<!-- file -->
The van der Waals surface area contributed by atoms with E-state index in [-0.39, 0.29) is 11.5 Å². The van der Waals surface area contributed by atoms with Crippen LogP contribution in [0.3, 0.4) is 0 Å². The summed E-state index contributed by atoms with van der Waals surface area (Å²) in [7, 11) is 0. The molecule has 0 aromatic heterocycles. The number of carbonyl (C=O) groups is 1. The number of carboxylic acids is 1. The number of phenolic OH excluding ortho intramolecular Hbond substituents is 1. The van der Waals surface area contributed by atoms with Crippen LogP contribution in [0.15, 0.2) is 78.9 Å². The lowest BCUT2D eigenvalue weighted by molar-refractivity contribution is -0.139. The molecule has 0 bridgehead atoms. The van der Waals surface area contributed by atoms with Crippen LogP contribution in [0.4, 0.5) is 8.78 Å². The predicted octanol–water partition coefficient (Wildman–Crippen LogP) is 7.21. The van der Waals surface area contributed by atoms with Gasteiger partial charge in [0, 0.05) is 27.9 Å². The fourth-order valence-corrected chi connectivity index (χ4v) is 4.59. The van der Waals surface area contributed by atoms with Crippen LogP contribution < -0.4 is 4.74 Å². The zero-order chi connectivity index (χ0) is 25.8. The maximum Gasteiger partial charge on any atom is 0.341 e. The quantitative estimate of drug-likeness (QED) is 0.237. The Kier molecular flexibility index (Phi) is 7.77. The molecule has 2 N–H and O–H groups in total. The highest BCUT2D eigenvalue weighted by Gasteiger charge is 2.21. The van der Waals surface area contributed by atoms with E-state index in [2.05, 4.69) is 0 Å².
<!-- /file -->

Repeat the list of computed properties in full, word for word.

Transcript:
The van der Waals surface area contributed by atoms with E-state index in [-0.39, 0.29) is 11.5 Å². The van der Waals surface area contributed by atoms with Crippen LogP contribution in [0.3, 0.4) is 0 Å². The summed E-state index contributed by atoms with van der Waals surface area (Å²) in [7, 11) is 0. The molecule has 0 aromatic heterocycles. The number of carbonyl (C=O) groups is 1. The number of carboxylic acids is 1. The number of phenolic OH excluding ortho intramolecular Hbond substituents is 1. The van der Waals surface area contributed by atoms with Crippen LogP contribution in [0.15, 0.2) is 78.9 Å². The lowest BCUT2D eigenvalue weighted by molar-refractivity contribution is -0.139. The molecule has 0 bridgehead atoms. The van der Waals surface area contributed by atoms with Crippen LogP contribution in [0.4, 0.5) is 8.78 Å². The predicted octanol–water partition coefficient (Wildman–Crippen LogP) is 7.21. The van der Waals surface area contributed by atoms with Gasteiger partial charge in [0, 0.05) is 27.9 Å². The fourth-order valence-corrected chi connectivity index (χ4v) is 4.59. The van der Waals surface area contributed by atoms with Crippen LogP contribution < -0.4 is 4.74 Å². The zero-order chi connectivity index (χ0) is 25.8. The maximum Gasteiger partial charge on any atom is 0.341 e. The quantitative estimate of drug-likeness (QED) is 0.237. The Kier molecular flexibility index (Phi) is 7.77. The molecule has 2 N–H and O–H groups in total. The highest BCUT2D eigenvalue weighted by Gasteiger charge is 2.21. The van der Waals surface area contributed by atoms with E-state index in [2.05, 4.69) is 0 Å².